Patrick T. Brown

Fellow

Patrick T. Brown is a fellow at the Ethics and Public Policy Center, where his work with the Life and Family Initiative focuses on developing a robust pro-family economic agenda and supporting families as the cornerstone of a healthy and flourishing society.

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Patrick T. Brown is a fellow at the Ethics and Public Policy Center, where his work focuses on developing a robust pro-family economic agenda and supporting families as the cornerstone of a healthy and flourishing society.

His writing has been published in The New York Times, National Review, Politico, The Washington Post, and USA Today, and he has spoken on college campuses and Capitol Hill on topics from welfare reform to child care and education policy.

He has published reports on paid leave and family policy with the Institute for Family Studies, and edited an essay series featuring working-class voices for American Compass. He is an advisory board member of Humanity Forward and the Center on Child and Family Policy.

Prior to joining EPPC, Patrick served as a Senior Policy Advisor to Congress’ Joint Economic Committee (JEC). There, he helped lead research about how to make it more affordable to raise a family and more effectively invest in youth and young adults. He also previously worked a government relations staffer for Catholic Charities USA.

Patrick graduated from the University of Notre Dame with a degree in political science and economics. He also holds a Master’s in Public Affairs from Princeton University’s Woodrow Wilson School of Public and International Affairs. He and his wife Jessica have three young children and live in Columbia, S.C.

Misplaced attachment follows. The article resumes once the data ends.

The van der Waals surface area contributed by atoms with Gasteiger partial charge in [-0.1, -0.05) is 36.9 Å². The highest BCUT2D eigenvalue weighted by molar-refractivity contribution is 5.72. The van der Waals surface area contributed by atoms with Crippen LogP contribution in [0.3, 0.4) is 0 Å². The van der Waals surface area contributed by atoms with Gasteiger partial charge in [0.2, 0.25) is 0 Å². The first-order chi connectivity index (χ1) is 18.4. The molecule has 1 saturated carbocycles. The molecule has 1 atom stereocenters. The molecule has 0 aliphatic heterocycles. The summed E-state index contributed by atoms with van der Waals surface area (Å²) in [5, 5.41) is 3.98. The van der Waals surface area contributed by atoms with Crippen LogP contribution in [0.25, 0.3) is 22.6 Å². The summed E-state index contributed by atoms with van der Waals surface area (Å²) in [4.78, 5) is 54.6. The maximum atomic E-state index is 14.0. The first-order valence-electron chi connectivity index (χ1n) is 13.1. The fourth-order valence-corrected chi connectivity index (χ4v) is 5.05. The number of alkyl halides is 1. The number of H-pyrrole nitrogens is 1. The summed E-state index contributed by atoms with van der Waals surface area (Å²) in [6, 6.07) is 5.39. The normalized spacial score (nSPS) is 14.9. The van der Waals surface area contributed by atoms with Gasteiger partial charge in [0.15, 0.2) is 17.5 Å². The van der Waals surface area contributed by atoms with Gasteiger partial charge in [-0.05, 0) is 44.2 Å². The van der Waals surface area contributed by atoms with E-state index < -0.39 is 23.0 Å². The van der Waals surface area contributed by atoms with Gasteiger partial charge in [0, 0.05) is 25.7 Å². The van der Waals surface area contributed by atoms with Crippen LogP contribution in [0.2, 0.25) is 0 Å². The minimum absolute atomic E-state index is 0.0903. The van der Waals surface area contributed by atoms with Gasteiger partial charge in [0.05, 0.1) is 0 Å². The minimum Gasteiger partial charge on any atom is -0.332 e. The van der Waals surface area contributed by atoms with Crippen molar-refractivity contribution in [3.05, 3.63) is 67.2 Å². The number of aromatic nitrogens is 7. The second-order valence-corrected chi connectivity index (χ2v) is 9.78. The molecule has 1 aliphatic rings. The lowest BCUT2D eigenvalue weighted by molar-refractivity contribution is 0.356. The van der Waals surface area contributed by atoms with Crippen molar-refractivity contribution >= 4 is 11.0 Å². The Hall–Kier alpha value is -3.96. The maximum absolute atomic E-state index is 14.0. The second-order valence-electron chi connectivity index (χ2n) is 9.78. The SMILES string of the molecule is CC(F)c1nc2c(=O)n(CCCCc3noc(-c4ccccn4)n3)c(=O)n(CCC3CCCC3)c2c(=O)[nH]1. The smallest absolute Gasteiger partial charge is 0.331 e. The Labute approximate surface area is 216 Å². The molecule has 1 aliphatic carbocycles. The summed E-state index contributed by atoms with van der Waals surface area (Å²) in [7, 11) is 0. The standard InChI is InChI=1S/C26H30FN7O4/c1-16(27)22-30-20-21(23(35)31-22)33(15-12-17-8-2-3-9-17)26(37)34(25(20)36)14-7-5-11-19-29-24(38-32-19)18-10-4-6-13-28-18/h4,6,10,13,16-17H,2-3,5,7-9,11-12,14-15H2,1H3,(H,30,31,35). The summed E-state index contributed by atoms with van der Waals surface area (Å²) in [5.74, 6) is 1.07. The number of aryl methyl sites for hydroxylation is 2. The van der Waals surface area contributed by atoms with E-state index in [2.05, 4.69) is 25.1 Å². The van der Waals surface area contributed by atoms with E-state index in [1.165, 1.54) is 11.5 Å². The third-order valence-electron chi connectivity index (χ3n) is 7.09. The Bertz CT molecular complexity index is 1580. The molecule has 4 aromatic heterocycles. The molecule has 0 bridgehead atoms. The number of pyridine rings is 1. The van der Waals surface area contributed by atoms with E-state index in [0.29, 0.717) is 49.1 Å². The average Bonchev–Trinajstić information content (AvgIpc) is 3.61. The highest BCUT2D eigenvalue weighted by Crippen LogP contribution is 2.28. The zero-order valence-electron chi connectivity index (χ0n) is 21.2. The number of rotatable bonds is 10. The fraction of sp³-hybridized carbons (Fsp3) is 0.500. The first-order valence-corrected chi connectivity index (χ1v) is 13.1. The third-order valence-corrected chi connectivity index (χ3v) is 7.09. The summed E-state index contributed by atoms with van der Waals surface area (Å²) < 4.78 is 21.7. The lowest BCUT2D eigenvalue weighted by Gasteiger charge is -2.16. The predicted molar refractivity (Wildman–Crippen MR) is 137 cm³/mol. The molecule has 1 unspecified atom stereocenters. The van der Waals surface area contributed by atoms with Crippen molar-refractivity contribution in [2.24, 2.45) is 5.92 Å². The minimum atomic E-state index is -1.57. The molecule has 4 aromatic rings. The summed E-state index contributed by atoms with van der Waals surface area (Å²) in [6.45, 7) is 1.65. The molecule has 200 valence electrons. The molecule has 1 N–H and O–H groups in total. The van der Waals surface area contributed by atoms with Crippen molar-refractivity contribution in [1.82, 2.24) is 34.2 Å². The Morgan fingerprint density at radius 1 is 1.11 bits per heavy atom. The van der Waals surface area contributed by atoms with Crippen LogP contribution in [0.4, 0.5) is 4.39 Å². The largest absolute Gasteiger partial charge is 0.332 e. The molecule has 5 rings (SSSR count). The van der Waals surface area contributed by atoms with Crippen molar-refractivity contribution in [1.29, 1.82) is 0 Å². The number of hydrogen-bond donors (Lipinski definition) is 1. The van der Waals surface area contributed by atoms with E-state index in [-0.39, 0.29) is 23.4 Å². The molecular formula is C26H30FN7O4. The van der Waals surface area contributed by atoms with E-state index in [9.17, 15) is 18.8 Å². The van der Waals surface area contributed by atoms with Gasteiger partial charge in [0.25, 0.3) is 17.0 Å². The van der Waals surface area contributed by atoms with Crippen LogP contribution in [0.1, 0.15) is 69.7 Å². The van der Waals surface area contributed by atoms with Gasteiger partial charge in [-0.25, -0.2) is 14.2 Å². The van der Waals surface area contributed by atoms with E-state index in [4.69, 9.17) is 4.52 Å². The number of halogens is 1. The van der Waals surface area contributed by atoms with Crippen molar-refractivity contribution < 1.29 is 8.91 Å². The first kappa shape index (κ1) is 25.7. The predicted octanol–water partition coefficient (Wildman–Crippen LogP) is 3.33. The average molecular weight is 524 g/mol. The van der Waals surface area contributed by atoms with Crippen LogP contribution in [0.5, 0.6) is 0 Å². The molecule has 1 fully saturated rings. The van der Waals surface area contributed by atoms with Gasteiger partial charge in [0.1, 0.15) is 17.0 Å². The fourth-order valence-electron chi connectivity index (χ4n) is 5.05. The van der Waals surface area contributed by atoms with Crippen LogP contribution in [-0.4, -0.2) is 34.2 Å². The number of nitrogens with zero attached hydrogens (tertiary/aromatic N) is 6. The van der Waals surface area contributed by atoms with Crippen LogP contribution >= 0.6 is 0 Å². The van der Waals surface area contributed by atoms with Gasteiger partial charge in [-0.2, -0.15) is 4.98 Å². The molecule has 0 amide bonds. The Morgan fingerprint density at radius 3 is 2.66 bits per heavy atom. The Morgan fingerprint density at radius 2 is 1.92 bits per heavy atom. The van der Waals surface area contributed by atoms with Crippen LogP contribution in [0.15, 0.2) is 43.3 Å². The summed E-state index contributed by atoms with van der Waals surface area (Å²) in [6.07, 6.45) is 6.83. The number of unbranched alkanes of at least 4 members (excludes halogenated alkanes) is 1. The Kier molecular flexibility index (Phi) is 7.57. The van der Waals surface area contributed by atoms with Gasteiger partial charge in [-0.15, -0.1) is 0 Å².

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Where School Choice Legislation Falls Short

Patrick T. Brown

A conservative educational agenda needs to move beyond choice alone and toward a system of educational pluralism in which government dollars are used to support a multiplicity of schooling options.

Articles

Washington Examiner / August 6, 2021

Where Should New Parents Settle Post-COVID?

Patrick T. Brown

As the ripple effects from COVID start to fade, making more communities attractive to couples and families who want to move should become a priority of any pro-family policy agenda.

Articles

Institute for Family Studies / August 5, 2021

How Conservatives Could Solve the Child Care Crunch

Patrick T. Brown

If conservatives are serious about opposing progressives’ prescriptions for big-government solutions to child care affordability, they need to come up with proactive ideas beyond just tax credits.

Articles

Newsweek / July 12, 2021

The Communitarian Case for a Universal Child Benefit

Patrick T. Brown

A conservative family policy should be about supporting families as the core building block of a flourishing society — and recognizing the work parents put into rearing the next generation.

Articles

Real Clear Policy / June 18, 2021

Child Care Pluralism: Supporting Working Families in Their Full Diversity

Patrick T. Brown

Expanding the array of options available to American families, whether it be care by a relative or parent, or a daycare or child care center, should be a prime focus of public policy.

Articles